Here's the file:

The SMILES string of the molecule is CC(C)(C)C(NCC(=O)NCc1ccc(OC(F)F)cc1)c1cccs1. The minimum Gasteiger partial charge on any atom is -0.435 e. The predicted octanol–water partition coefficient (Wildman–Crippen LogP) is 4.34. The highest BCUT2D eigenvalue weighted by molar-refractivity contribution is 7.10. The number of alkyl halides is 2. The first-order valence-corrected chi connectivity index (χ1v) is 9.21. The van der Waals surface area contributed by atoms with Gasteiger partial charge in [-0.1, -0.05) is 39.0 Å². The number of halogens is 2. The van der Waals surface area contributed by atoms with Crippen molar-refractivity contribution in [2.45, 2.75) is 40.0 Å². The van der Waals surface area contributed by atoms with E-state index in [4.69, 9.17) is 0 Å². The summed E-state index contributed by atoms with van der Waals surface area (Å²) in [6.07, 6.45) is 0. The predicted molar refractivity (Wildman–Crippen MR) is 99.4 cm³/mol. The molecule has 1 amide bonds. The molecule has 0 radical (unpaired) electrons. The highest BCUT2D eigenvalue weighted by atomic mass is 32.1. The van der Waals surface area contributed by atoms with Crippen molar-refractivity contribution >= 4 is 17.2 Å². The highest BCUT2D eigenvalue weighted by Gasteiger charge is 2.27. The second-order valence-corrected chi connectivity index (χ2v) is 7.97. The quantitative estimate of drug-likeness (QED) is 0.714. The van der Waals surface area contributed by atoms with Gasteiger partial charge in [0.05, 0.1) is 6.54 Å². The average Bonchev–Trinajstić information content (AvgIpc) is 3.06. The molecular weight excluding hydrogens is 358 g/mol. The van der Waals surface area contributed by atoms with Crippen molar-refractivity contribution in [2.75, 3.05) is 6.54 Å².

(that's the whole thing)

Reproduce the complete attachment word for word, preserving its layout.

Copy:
The SMILES string of the molecule is CC(C)(C)C(NCC(=O)NCc1ccc(OC(F)F)cc1)c1cccs1. The minimum Gasteiger partial charge on any atom is -0.435 e. The predicted octanol–water partition coefficient (Wildman–Crippen LogP) is 4.34. The highest BCUT2D eigenvalue weighted by molar-refractivity contribution is 7.10. The number of alkyl halides is 2. The first-order valence-corrected chi connectivity index (χ1v) is 9.21. The van der Waals surface area contributed by atoms with Gasteiger partial charge in [-0.1, -0.05) is 39.0 Å². The number of halogens is 2. The van der Waals surface area contributed by atoms with Crippen molar-refractivity contribution in [2.45, 2.75) is 40.0 Å². The van der Waals surface area contributed by atoms with E-state index in [4.69, 9.17) is 0 Å². The summed E-state index contributed by atoms with van der Waals surface area (Å²) in [6.07, 6.45) is 0. The predicted molar refractivity (Wildman–Crippen MR) is 99.4 cm³/mol. The molecule has 1 amide bonds. The molecule has 0 radical (unpaired) electrons. The highest BCUT2D eigenvalue weighted by atomic mass is 32.1. The van der Waals surface area contributed by atoms with Crippen molar-refractivity contribution >= 4 is 17.2 Å². The highest BCUT2D eigenvalue weighted by Gasteiger charge is 2.27. The second-order valence-corrected chi connectivity index (χ2v) is 7.97. The quantitative estimate of drug-likeness (QED) is 0.714. The van der Waals surface area contributed by atoms with Gasteiger partial charge in [0.05, 0.1) is 6.54 Å². The average Bonchev–Trinajstić information content (AvgIpc) is 3.06. The molecular weight excluding hydrogens is 358 g/mol. The van der Waals surface area contributed by atoms with Crippen molar-refractivity contribution in [2.75, 3.05) is 6.54 Å².